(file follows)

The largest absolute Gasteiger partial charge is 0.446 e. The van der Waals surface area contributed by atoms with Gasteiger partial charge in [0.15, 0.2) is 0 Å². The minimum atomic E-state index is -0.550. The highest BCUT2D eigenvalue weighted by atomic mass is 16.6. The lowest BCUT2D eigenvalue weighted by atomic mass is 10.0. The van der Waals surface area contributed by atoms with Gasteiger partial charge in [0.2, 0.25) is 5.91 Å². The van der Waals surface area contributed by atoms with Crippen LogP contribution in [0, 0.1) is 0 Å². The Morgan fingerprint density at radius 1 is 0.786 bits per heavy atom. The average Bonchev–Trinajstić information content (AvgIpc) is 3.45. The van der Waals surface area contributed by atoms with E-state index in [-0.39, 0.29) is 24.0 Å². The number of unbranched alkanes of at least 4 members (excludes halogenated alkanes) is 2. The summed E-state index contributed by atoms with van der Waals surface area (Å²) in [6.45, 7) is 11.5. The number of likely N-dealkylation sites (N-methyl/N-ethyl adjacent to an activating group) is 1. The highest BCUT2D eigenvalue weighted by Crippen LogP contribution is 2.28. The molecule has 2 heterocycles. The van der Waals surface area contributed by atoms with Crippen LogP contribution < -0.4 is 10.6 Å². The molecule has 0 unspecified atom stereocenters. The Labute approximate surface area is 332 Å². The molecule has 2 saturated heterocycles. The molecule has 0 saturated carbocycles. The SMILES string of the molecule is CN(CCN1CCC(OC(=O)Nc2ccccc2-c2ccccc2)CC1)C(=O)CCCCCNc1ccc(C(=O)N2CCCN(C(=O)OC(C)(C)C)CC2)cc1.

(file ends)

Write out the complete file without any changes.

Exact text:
The largest absolute Gasteiger partial charge is 0.446 e. The van der Waals surface area contributed by atoms with Gasteiger partial charge in [0.15, 0.2) is 0 Å². The minimum atomic E-state index is -0.550. The highest BCUT2D eigenvalue weighted by atomic mass is 16.6. The lowest BCUT2D eigenvalue weighted by atomic mass is 10.0. The van der Waals surface area contributed by atoms with Gasteiger partial charge in [0.2, 0.25) is 5.91 Å². The van der Waals surface area contributed by atoms with Crippen LogP contribution in [0, 0.1) is 0 Å². The Morgan fingerprint density at radius 1 is 0.786 bits per heavy atom. The average Bonchev–Trinajstić information content (AvgIpc) is 3.45. The van der Waals surface area contributed by atoms with E-state index in [-0.39, 0.29) is 24.0 Å². The number of unbranched alkanes of at least 4 members (excludes halogenated alkanes) is 2. The summed E-state index contributed by atoms with van der Waals surface area (Å²) in [6.45, 7) is 11.5. The number of likely N-dealkylation sites (N-methyl/N-ethyl adjacent to an activating group) is 1. The highest BCUT2D eigenvalue weighted by Crippen LogP contribution is 2.28. The molecule has 2 heterocycles. The van der Waals surface area contributed by atoms with Crippen LogP contribution < -0.4 is 10.6 Å². The molecule has 0 unspecified atom stereocenters. The Labute approximate surface area is 332 Å². The molecule has 2 saturated heterocycles. The molecule has 0 saturated carbocycles. The SMILES string of the molecule is CN(CCN1CCC(OC(=O)Nc2ccccc2-c2ccccc2)CC1)C(=O)CCCCCNc1ccc(C(=O)N2CCCN(C(=O)OC(C)(C)C)CC2)cc1.